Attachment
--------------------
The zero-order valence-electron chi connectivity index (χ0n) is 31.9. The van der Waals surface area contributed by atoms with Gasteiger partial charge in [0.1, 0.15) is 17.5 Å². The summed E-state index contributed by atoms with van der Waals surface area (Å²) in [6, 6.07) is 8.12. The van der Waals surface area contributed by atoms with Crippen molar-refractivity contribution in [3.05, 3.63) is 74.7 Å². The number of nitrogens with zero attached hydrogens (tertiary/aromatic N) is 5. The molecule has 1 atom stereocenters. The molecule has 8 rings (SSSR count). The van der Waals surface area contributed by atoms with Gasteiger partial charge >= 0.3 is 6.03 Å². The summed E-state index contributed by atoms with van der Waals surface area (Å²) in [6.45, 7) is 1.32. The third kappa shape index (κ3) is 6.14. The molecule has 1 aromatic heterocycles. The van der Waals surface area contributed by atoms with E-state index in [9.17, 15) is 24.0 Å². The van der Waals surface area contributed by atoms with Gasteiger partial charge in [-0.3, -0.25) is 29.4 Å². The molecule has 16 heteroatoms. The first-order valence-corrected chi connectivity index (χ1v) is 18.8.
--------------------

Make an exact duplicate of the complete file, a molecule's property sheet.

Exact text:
The zero-order valence-electron chi connectivity index (χ0n) is 31.9. The van der Waals surface area contributed by atoms with Gasteiger partial charge in [0.1, 0.15) is 17.5 Å². The summed E-state index contributed by atoms with van der Waals surface area (Å²) in [6, 6.07) is 8.12. The van der Waals surface area contributed by atoms with Crippen molar-refractivity contribution in [3.05, 3.63) is 74.7 Å². The number of nitrogens with zero attached hydrogens (tertiary/aromatic N) is 5. The molecule has 1 atom stereocenters. The molecule has 8 rings (SSSR count). The van der Waals surface area contributed by atoms with Gasteiger partial charge >= 0.3 is 6.03 Å². The summed E-state index contributed by atoms with van der Waals surface area (Å²) in [6.45, 7) is 1.32. The third kappa shape index (κ3) is 6.14. The molecule has 1 aromatic heterocycles. The van der Waals surface area contributed by atoms with E-state index in [9.17, 15) is 24.0 Å². The van der Waals surface area contributed by atoms with Gasteiger partial charge in [-0.3, -0.25) is 29.4 Å². The molecule has 16 heteroatoms. The first-order valence-corrected chi connectivity index (χ1v) is 18.8.